Linchpin by Seth Godin: A fascinating and insightful book

By Anne Sexton - Last update

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Linchpin is a fascinating read. Seth Godin, is famous for previous his books (including Purple Cow, Tribes and The Dip) and his insightful observations.

Standing out and creating value

Godin begins by outlining how the existing work system is no longer best suited for a rapidly changing world. He makes the point that while education and organisational life has trained people to think that following orders and keeping the boss happy is the price you pay for job and financial security, this is no longer the case.

With job growth flat and tasks that previously needed white-collar employees now executed for free thanks to advancements in technology, it’s time to stand out and create value. He notes that the online market means there are myriad possibilities for your output reaching a wide audience and no excuses for not trying.

In a neat analogy, he expounds on this by stating that it’s no longer necessary (or even wise) to be just a dispensable cog in the machinery of capitalism where you do your work, get paid and go home. Rather he argues, there’s an important choice to be made by employees. That is to fully show up at work and use their unique talents to  become essential organisational linchpins. The definition of a linchpin is an unassuming and absolutely essential gadget that holds the wheel onto the wagon.

Unleashing your creativity

Godin argues it’s time to be an artist. He isn’t necessarily referring to those in the obviously creative roles. Rather that everyone has an artistic side and the ability to do great things. The measure of what makes a linchpin or artist is their willingness to really show up and make a difference in their work. This is regardless of what it is that they do, or whether they’re an employee or an entrepreneur.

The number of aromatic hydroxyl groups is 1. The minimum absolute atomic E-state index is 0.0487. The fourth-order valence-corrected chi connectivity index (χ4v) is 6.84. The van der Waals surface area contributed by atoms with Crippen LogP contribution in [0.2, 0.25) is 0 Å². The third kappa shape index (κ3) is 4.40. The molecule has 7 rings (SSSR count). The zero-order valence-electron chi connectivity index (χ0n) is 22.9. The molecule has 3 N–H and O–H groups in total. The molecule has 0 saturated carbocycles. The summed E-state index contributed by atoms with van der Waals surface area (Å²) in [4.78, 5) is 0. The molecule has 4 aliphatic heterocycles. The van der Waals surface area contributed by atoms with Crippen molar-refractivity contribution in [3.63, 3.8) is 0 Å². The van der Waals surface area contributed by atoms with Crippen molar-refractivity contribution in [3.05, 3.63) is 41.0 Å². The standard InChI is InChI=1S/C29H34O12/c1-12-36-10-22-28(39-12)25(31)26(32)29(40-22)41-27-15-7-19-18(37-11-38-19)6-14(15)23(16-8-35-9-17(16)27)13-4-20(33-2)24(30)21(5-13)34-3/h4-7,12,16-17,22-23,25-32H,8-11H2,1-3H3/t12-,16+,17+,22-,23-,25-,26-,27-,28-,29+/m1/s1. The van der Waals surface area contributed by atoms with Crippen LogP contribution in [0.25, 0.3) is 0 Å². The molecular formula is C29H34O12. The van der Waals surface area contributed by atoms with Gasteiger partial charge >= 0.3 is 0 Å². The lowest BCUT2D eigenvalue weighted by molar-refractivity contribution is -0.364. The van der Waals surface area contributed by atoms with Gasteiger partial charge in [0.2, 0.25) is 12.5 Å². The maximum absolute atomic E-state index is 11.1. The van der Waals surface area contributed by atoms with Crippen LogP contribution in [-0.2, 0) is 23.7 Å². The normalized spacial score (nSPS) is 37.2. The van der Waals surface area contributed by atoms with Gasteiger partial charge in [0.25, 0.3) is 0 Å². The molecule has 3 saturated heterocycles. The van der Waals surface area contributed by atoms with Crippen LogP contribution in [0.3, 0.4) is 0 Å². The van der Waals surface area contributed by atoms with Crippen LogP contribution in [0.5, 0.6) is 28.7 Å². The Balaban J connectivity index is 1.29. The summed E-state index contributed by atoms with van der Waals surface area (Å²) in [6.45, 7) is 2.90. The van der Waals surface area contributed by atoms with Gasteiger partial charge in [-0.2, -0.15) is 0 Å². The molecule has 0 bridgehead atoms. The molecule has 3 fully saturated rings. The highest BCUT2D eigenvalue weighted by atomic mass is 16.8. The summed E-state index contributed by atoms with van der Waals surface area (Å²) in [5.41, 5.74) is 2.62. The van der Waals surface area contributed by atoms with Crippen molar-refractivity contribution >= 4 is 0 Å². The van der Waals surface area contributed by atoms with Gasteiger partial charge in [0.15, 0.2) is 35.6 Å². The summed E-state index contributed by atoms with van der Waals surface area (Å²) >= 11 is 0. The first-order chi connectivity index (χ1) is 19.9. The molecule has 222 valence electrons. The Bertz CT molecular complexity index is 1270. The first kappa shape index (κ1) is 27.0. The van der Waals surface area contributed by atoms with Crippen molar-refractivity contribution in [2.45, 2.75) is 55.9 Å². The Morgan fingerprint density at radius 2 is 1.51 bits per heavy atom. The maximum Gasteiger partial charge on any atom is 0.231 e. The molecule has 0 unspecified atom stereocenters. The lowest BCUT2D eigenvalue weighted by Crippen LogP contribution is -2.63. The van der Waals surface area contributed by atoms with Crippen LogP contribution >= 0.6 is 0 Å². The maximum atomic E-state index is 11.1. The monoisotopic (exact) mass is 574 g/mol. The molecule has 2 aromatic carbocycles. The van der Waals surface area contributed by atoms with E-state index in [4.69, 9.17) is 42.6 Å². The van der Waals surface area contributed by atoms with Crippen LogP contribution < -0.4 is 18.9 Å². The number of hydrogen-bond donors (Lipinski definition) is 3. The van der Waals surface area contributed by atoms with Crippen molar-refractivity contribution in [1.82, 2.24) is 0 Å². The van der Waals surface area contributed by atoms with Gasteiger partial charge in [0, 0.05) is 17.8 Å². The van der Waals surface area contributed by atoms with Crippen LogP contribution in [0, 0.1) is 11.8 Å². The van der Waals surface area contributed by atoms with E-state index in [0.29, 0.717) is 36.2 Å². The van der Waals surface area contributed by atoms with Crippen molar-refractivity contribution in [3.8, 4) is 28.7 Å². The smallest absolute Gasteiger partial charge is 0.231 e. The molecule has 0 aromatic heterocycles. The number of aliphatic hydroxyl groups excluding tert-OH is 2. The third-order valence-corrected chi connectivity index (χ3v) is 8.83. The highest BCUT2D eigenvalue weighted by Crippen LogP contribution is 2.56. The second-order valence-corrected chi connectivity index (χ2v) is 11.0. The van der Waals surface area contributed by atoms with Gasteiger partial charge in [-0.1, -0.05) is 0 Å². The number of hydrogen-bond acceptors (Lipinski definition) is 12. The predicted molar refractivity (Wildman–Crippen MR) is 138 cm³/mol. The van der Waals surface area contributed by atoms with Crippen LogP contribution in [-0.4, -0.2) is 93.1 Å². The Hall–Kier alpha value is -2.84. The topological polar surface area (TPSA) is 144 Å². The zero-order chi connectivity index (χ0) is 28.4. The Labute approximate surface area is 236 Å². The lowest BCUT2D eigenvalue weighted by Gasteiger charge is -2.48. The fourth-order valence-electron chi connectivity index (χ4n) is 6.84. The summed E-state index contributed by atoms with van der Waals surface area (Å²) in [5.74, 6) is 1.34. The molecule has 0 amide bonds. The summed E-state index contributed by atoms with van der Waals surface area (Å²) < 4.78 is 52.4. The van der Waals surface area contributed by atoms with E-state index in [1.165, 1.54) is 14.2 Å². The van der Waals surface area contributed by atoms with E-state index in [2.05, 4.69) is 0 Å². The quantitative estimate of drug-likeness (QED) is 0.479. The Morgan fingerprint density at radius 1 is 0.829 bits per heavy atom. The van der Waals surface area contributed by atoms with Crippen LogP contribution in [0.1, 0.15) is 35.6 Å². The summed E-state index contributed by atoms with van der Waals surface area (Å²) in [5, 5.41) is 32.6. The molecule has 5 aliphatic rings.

Godin goes on to say that the linchpin has to chart their own map. Instead of following orders, a linchpin needs to take action and figure out how to get results. The book contains many compelling examples of individuals who are willing to do things differently to see results.

Godin also recommends trying to love whatever it is that you do. He says that this is crucial, even if it means, for the time being, staying with your less-than-perfect job. The concept of just showing up for work and putting in your time no longer works.

In summary, the linchpin is you. The essence of the linchpin/artist is about leveraging your unique talents and passion to be remarkable. Godin motivates the reader to do things differently. He talks about being generous and giving of your work (art) and exerting ’emotional labour’ (i. e. bringing your heart and soul to your work). This is a fantastic book. If you want to be indispensable at work, read it!

Anne Sexton

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